Okay, so this is a fun thread for me to reply to… I guess I’m coming here with all 3 of my hats on
In chronological order, for those who don’t already know me, my various ‘hats’ I wear that are relevant to this discussion:
Hat one - I’ve been a community user and contributor to openSUSE since it’s inception in 2005. I am currently part of the teams that currently maintain both GNOME and the ‘branding’ packages in openSUSE
Hat two - I’m a member of the openSUSE Board for the last 2 years
Hat three - I’m an employee of SUSE for the last 8 months
So, I think I can speak authoritatively from a historical perspective, and accurately about the current status quo
What you see in the video, is Kenneth and Zvezdana sharing the work they’ve done, predominantly in the ‘print design’ space, making lots of nice new materials which form the goodies we now have in booth boxes for distribution at events around the world. As part of that work, they’ve put together a bunch of Guidelines which I know they hope to have online soon which explain and help people use those materials properly, and to alter/generate their own in a way that’s ‘compatible’ from a professional design perspective.
At around about the 18:30 mark, Kenneth makes it very clear this isn’t an enforced change. “The first step in the direction that we maybe want to go”. SUSE don’t work as part of openSUSE by forcing changes on the community. SUSE isn’t a Canonical or even RH-like company that has tight controls over their community distributions. SUSE very much believes that the best way for open source communities to work is by being part of that community and influencing it as peers, not as controllers/managers. When Kenneth says “that we maybe want to go”, that’s an open invitation for us (the rest of the community, ie. everyone who isn’t Kenneth) to share our opinions on where we think it ought to go. From there, I’d expect some discussion and debate would then result in a satisfactory way forward for everyone.
So, with that in mind, the specific topic of ‘the openSUSE brand’ and how it relates to the ‘SUSE’ brand, Kenneth makes it quite clear he’s not a/the person at SUSE who would make any decision about changing the brand.
In fact, as the current openSUSE logo/trademark is jointly administered between SUSE and the openSUSE Board, I would expect that any such changes wouldn’t be decided by SUSE alone, but in conjunction/agreement with the openSUSE Board (who do their best job to represent the interests of all of us that contribute to openSUSE)
The opinion Kenneth then shares about what “he” would do, is just that, his opinion. You may think it’s a valid one, you may not, but he’s entitled to his opinion as a member of this community just as any of us are.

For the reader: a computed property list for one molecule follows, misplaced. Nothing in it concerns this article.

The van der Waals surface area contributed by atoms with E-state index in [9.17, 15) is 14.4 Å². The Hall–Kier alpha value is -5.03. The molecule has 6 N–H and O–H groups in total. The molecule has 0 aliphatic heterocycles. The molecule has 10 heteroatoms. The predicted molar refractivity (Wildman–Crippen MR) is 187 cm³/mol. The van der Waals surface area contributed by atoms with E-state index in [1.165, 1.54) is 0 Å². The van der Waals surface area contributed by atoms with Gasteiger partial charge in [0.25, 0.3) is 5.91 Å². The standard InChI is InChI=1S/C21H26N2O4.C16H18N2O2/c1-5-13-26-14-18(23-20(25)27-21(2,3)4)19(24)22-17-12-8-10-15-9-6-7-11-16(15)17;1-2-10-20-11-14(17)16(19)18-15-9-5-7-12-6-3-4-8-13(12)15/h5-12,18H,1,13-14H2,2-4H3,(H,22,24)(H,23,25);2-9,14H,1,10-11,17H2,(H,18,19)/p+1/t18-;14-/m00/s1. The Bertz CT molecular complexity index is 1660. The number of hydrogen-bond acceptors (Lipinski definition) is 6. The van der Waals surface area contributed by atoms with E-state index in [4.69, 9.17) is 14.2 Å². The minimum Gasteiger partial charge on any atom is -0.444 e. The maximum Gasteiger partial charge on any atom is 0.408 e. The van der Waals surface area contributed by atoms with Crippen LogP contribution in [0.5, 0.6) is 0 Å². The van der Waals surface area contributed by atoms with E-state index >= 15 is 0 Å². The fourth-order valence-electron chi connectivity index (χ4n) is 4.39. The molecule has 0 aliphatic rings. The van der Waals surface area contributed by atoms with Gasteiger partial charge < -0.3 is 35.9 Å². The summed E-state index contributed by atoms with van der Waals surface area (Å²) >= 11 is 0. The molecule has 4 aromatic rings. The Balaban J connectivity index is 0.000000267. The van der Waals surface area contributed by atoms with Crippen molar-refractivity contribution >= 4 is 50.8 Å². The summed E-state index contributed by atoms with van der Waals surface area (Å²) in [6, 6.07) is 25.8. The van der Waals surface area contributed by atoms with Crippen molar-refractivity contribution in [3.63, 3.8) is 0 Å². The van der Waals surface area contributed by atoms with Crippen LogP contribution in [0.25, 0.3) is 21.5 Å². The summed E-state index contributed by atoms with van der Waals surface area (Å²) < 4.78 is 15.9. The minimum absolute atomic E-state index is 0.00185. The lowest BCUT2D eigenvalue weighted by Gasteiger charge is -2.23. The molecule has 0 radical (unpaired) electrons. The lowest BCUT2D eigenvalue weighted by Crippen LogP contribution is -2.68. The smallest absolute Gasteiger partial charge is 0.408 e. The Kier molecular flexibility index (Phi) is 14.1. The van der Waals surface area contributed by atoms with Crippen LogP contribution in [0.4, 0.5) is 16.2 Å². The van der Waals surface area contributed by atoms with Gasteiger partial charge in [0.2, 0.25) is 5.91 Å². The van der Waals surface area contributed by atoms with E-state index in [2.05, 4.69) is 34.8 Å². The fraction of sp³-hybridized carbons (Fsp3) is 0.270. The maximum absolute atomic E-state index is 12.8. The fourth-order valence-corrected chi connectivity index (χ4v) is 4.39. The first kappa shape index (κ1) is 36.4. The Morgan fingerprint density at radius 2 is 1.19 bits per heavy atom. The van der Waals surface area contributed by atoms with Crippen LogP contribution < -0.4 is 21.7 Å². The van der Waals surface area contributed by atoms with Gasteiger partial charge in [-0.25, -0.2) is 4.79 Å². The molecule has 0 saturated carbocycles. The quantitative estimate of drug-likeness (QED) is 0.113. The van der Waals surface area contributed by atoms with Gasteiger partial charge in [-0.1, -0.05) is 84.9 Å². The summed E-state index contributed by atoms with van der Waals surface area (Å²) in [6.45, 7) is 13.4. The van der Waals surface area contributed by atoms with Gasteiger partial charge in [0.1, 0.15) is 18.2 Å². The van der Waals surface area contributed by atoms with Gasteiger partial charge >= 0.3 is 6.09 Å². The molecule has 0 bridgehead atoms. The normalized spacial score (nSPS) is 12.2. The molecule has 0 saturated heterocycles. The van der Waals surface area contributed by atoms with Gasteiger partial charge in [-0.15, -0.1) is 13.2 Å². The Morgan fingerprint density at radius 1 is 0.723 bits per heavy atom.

I do not think your worry is justified just because he’s a SUSE employee, we’re all humans too
My personal opinion (and as we’ve established, I’m also SUSE employee) is that I disagree with the idea that openSUSE should be totally rebranded (ie. Changing the name of the project, the logo, etc)
I can’t help but feel that openSUSE ‘deserves’ the use of the Geeko as much as SUSE does. It’s a big part of the openSUSE projects identity, and we’d be risking a lot if we abandoned it. But if we both want to use it (and I think it’s obvious that we do) it’s probably best to ensure we’re both using it in a way that keeps both brands looking happy & strong, for the benefit of both SUSE and openSUSE
So, in part, I do agree with Kenneth’s opinion that the current situation (the openSUSE logo using the old ‘Fifthleg’ typeface and SUSE using it’s new logo) is not ideal - from a design and marketing perspective, it is ‘weird’ to have these 2 very similar ‘brands’ (SUSE and openSUSE), who are clearly related (their names after all are SUSE and openSUSE) having a logo which is so similar, yet different.
I do agree with the argument that the ‘old’ style of the current openSUSE logo detracts from the ‘new hotness’ SUSE are trying to convey with their new logo, and I do think it’s an excuse for openSUSE to refresh it’s logo and image a little bit.
Personally (asteriks for emphasis), I’d like to remove the text from the openSUSE logo and just stick to using the geeko (maybe the new SUSE style with flat feet, maybe not). I have come to hate the old openSUSE fithleg font with a passion, and would be quite happy to throw it in the dustbin, which makes it easier to use fonts like those recommended by Kenneth and Zvezdana in conjunction with a text-free logo. I don’t think we need to have text in our logo.
Or, alternatively, I also quite like the idea of refreshing the openSUSE test to look more similar/compatible with the current SUSE logo, which I also think might be a solution to the concerns Kenneth raises
But like I said, these are my personal opinions, there’s no overarching ‘SUSE policy’ on this matter, Kenneth wasn’t trying to convey one, I’m not trying to convey one, we’re all just fellow community members sharing our opinions on how to move things forward in the best way
Hope this helps